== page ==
If your baby received therapy in the NICU, your discharge plan may recommend that the therapy continues after you take your baby home. Your first step should be to ask the NICU social worker for help with setting this up.
You can either seek services through DARS Early Childhood Intervention (ECI) Services, or find a private therapist.
ECI serves infants and toddlers from birth to 3 years of age. Contact your local ECI program and request an evaluation to see if your baby is eligible to receive therapy services through their program. If not, it’s probably time to find a private therapist.
Start by asking your child’s pediatrician for a recommendation. Many doctors and hospitals have developed positive working relationships with private therapy companies. If the hospital social worker gave you a list of therapists or companies to contact, ask your doctor if he is familiar with them, and which he would recommend.
If you are looking for a private therapist on your own, you should know that many types of therapy services require a doctor’s order or referral. If so, the therapy provider will ask for that.
If you search online for a pediatric therapist, make sure the therapist or clinic you are considering has training and experience in the area of your child’s needs. For example, not all speech-language pathologists know how to treat feeding/swallowing disorders. Be sure to describe your child’s needs when you make the first contact.
It is important to know that every type of therapist has a license awarded by a licensing board. These licensing boards create rules that the therapist must follow. If you have a complaint about a therapist, you can contact the licensing board about it.
Private insurance or Medicaid case managers may be able to help you locate "in network" therapists that are covered by your plan.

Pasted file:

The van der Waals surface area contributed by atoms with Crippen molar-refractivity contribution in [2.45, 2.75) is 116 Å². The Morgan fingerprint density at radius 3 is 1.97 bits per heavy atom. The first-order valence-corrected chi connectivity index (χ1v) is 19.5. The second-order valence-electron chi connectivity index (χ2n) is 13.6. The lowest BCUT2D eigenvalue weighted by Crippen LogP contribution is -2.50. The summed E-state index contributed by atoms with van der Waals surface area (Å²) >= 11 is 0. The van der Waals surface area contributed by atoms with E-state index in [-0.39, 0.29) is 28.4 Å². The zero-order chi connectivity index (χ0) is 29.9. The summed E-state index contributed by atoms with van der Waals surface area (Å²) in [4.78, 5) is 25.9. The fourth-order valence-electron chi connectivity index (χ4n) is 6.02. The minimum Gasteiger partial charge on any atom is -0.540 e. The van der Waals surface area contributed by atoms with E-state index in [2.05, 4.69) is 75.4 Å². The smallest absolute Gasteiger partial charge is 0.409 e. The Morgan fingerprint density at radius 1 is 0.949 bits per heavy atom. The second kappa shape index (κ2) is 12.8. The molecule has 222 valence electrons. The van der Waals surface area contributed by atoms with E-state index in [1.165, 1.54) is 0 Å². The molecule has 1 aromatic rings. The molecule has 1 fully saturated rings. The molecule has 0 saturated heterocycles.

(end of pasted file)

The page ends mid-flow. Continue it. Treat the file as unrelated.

In most cases, insurance can be billed for:
- Hospital-based therapy
- Home health therapy
- Private therapy
- Therapy provided by ECI
It is important to know that many insurance companies will not pay for duplicate services. For example, since some ECI programs bill insurance, you will not be able to use your insurance coverage for private therapy and the ECI therapy services at the same time. However, your child can receive school-based therapy and private therapy at the same time because school-based services do not bill insurance.
Many private therapists accept insurance and/or Medicaid. It is very important that you ask your insurance company the following questions:
- Does your plan cover the type of therapy that is recommended?
- Does the service being requested require doctor’s orders?
- If so, ask the following questions:
- Are there certain requirements that your child must meet for them to pay for the service? For example, some insurance companies will only cover “congenital” disorders, meaning that your child has had the need since birth.
- Are services covered if provided in a clinic, home, or both? Some insurance companies will only approve and pay for services in a clinic
- What is the percentage or amount that will be covered?
- What will your copay be?
- Do you have a deductible that needs to be met before they pay?
If your insurance covers less than 100%, you should ask the private therapy company about their policy for payment. Also ask about the cost of each session if your insurance will not cover part or all of a session.
Private therapy can occur in a clinic, or in your home. There are many things to think about when deciding where your child should have therapy:
- Will insurance cover the location you are considering?
- Which place would provide the best location for your child’s therapy? Clinics usually have more materials to work with, but your home may be where your child feels more comfortable and participates more during therapy sessions.
- Transportation: you may have to take your child to the clinic for private therapy, while a home health therapist will come to your home.
Your child’s ability to be moved or willingness to leave home is also a factor to consider.